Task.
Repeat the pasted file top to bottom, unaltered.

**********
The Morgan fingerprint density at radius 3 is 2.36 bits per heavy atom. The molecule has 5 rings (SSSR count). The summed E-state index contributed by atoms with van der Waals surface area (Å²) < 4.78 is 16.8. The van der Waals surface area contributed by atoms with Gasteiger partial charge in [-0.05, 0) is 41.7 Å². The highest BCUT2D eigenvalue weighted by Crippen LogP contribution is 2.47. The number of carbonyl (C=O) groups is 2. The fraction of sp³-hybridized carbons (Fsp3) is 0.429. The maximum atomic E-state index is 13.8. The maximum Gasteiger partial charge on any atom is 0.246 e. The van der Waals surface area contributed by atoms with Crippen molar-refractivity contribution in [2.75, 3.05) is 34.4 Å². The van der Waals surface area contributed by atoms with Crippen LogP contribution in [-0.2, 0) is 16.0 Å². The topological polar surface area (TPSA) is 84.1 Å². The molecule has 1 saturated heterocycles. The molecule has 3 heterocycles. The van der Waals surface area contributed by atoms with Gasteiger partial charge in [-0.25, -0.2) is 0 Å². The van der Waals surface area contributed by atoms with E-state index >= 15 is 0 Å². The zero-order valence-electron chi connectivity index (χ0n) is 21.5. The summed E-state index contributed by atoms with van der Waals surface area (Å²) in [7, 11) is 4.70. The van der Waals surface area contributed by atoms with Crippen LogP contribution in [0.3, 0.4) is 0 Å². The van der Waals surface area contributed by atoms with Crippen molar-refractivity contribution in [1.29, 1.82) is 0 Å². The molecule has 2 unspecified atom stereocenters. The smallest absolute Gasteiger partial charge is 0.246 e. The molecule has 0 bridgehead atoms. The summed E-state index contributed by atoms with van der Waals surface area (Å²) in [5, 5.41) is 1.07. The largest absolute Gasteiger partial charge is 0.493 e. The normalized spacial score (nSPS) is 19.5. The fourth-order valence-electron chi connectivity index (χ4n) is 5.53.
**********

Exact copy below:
The Morgan fingerprint density at radius 3 is 2.36 bits per heavy atom. The molecule has 5 rings (SSSR count). The summed E-state index contributed by atoms with van der Waals surface area (Å²) < 4.78 is 16.8. The van der Waals surface area contributed by atoms with Gasteiger partial charge in [-0.05, 0) is 41.7 Å². The highest BCUT2D eigenvalue weighted by Crippen LogP contribution is 2.47. The number of carbonyl (C=O) groups is 2. The fraction of sp³-hybridized carbons (Fsp3) is 0.429. The maximum atomic E-state index is 13.8. The maximum Gasteiger partial charge on any atom is 0.246 e. The van der Waals surface area contributed by atoms with Crippen molar-refractivity contribution in [2.75, 3.05) is 34.4 Å². The van der Waals surface area contributed by atoms with Crippen LogP contribution in [-0.2, 0) is 16.0 Å². The topological polar surface area (TPSA) is 84.1 Å². The molecule has 1 saturated heterocycles. The molecule has 3 heterocycles. The van der Waals surface area contributed by atoms with Gasteiger partial charge in [-0.25, -0.2) is 0 Å². The van der Waals surface area contributed by atoms with E-state index >= 15 is 0 Å². The zero-order valence-electron chi connectivity index (χ0n) is 21.5. The summed E-state index contributed by atoms with van der Waals surface area (Å²) in [7, 11) is 4.70. The van der Waals surface area contributed by atoms with Crippen LogP contribution in [0.3, 0.4) is 0 Å². The van der Waals surface area contributed by atoms with Crippen molar-refractivity contribution in [1.29, 1.82) is 0 Å². The molecule has 2 unspecified atom stereocenters. The smallest absolute Gasteiger partial charge is 0.246 e. The molecule has 0 bridgehead atoms. The summed E-state index contributed by atoms with van der Waals surface area (Å²) in [5, 5.41) is 1.07. The largest absolute Gasteiger partial charge is 0.493 e. The normalized spacial score (nSPS) is 19.5. The fourth-order valence-electron chi connectivity index (χ4n) is 5.53.